Michael Trimble, a behavioral neurologist with the unusual distinction of being one of the world’s leading experts on crying, was about to be interviewed on a BBC radio show when an assistant asked him a strange question: How come some people don’t cry at all?
The staffer went on to explain that a colleague of hers insisted he never cries. She’d even taken him to see Les Misérables, certain it would jerk a tear or two, but his eyes stayed dry. Trimble was stumped.
He and the handful of other scientists who study human crying tend to focus their research on wet eyes, not dry ones, so before the broadcast began, he set up an email address—firstname.lastname@example.org—and on the air asked listeners who never cry to contact him. Within a few hours, Trimble had received hundreds of messages.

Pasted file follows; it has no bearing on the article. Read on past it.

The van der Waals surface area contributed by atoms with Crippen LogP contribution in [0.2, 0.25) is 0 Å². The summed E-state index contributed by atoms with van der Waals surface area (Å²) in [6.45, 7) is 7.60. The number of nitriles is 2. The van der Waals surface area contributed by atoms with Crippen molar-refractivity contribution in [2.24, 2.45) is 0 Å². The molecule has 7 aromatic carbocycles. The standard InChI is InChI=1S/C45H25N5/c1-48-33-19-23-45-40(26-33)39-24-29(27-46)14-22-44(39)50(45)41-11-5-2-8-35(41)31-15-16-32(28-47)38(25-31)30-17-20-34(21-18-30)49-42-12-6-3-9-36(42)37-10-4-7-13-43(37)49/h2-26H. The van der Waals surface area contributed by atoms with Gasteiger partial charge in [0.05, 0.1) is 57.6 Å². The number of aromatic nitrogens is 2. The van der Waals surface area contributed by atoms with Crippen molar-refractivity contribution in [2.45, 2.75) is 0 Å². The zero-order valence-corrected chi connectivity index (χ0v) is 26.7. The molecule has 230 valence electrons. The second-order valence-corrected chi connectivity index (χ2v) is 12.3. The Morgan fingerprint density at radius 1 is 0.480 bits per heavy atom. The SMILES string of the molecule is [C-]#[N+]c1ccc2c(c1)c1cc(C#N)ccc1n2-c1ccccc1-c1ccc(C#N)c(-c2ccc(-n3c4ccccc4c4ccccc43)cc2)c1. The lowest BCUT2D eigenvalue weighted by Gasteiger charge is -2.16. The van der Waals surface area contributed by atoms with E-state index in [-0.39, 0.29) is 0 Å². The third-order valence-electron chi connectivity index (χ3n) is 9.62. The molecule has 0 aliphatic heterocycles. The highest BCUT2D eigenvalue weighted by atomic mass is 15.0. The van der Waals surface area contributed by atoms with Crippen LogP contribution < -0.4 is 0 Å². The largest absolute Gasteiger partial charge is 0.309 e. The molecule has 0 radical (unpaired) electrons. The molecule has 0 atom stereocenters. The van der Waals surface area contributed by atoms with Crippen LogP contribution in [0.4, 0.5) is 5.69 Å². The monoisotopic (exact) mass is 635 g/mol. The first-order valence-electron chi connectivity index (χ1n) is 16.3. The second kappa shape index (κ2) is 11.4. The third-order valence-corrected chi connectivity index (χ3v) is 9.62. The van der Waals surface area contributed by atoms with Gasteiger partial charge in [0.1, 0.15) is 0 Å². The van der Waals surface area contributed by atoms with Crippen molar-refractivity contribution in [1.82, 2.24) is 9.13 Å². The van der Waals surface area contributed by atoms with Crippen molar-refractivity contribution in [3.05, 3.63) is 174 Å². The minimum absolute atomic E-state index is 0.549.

“We don’t know anything about people who don’t cry,” Trimble says now. In fact, there’s also a lot scientists don’t know—or can’t agree on—about people who do cry. Charles Darwin once declared emotional tears “purposeless,” and nearly 150 years later, emotional crying remains one of the human body’s more confounding mysteries.
Though some other species shed tears reflexively as a result of pain or irritation, humans are the only creatures whose tears can be triggered by their feelings. In babies, tears have the obvious and crucial role of soliciting attention and care from adults. But what about in grownups? That’s less clear. It’s obvious that strong emotions trigger them, but why? Read more